1  
This tutorial may be relevant, it uses MySQL and R: rpsychologist.com/… –  Ben Nov 28 '12 at 22:48
show 1 more comment

2 Answers

up vote 10 down vote accepted
+100

This is how I would model your data (note that 'the' is referenced twice) You could also add weights to the single words.

DROP SCHEMA ngram CASCADE;
CREATE SCHEMA ngram;

SET search_path='ngram';

CREATE table word
    ( word_id INTEGER PRIMARY KEY 
    , the_word varchar
    , constraint word_the_word UNIQUE (the_word)
    );  
CREATE table ngram
    ( ngram_id INTEGER  PRIMARY KEY 
    , n INTEGER NOT NULL -- arity
    , weight REAL -- payload
    );  

CREATE TABLE ngram_word
    ( ngram_id INTEGER NOT NULL REFERENCES ngram(ngram_id)
    , seq INTEGER NOT NULL
    , word_id INTEGER NOT NULL REFERENCES word(word_id)
    , PRIMARY KEY (ngram_id,seq)
    );  

INSERT INTO word(word_id,the_word) VALUES
(1, 'the') ,(2, 'man') ,(3, 'who') ,(4, 'sold') ,(5, 'world' );

INSERT INTO ngram(ngram_id, n, weight) VALUES
(101, 6, 1.0);

INSERT INTO ngram_word(ngram_id,seq,word_id) VALUES
( 101, 1, 1)
, ( 101, 2, 2)
, ( 101, 3, 3)
, ( 101, 4, 4)
, ( 101, 5, 1)
, ( 101, 6, 5)
    ;   

SELECT w.*
FROM ngram_word nw
JOIN word w ON w.word_id = nw.word_id
WHERE ngram_id = 101
ORDER BY seq;

RESULT:

 word_id | the_word 
---------+----------
       1 | the
       2 | man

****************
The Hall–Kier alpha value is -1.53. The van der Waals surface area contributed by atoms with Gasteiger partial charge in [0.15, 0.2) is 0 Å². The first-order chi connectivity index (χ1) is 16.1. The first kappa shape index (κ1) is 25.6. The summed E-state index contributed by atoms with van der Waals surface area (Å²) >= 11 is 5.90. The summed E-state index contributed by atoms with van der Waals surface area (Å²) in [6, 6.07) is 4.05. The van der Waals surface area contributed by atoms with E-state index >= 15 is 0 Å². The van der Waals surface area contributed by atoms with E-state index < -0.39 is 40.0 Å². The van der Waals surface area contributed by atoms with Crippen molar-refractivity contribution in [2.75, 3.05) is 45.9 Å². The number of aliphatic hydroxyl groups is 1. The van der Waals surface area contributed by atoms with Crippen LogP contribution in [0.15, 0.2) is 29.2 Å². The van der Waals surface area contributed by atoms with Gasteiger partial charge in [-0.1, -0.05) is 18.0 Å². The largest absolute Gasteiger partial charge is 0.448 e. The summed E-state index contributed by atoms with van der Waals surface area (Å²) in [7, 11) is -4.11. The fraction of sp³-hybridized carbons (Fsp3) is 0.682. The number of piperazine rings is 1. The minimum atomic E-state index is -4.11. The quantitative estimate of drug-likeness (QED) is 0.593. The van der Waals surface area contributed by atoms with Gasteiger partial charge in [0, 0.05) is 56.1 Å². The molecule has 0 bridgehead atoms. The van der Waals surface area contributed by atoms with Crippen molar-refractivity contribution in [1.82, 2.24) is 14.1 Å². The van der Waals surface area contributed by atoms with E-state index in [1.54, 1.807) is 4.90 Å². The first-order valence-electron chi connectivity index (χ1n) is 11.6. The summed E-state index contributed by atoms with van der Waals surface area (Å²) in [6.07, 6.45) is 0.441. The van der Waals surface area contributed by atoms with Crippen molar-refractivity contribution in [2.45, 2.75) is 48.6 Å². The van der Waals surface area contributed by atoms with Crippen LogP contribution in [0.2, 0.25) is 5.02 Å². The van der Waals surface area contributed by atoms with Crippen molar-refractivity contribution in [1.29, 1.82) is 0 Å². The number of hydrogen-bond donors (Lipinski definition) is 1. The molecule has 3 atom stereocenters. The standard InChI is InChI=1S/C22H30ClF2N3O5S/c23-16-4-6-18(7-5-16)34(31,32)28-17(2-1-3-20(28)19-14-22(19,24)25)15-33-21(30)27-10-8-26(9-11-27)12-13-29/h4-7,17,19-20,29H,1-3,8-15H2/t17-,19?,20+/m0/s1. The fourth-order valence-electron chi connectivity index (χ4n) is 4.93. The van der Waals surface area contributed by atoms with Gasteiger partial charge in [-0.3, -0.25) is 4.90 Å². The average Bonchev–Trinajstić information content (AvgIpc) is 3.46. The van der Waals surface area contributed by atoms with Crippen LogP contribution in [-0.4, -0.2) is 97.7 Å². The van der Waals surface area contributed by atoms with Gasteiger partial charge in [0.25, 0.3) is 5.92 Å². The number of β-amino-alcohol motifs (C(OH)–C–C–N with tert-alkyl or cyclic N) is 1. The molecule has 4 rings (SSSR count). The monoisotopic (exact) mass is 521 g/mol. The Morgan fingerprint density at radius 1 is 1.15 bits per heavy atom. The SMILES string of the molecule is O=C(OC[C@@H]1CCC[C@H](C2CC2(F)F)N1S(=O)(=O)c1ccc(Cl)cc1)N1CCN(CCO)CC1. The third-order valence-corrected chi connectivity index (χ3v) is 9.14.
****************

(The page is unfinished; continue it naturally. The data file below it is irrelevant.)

3 | who
       4 | sold
       1 | the
       5 | world
(6 rows)

Now, suppose you want to add a 4-gram to the existing (6-gram) data:

INSERT INTO word(word_id,the_word) VALUES
(6, 'is') ,(7, 'lost') ;

INSERT INTO ngram(ngram_id, n, weight) VALUES
(102, 4, 0.1);

INSERT INTO ngram_word(ngram_id,seq,word_id) VALUES
( 102, 1, 1)
, ( 102, 2, 2)
, ( 102, 3, 6)
, ( 102, 4, 7)
    ;   

SELECT w.*
FROM ngram_word nw
JOIN word w ON w.word_id = nw.word_id
WHERE ngram_id = 102
ORDER BY seq;

Additional result:

INSERT 0 2
INSERT 0 1
INSERT 0 4
 word_id | the_word 
---------+----------
       1 | the
       2 | man
       6 | is
       7 | lost
(4 rows)

BTW: adding a document-type object to this model will add two additional tables to this model: one for the document, and one for document*ngram. (or in another approach: for document*word) A recursive model would also be a possibility.

UPDATE: the above model will need an additional constraint, which will need triggers (or a rule+ an additional table) to be implemented. Pseudocode: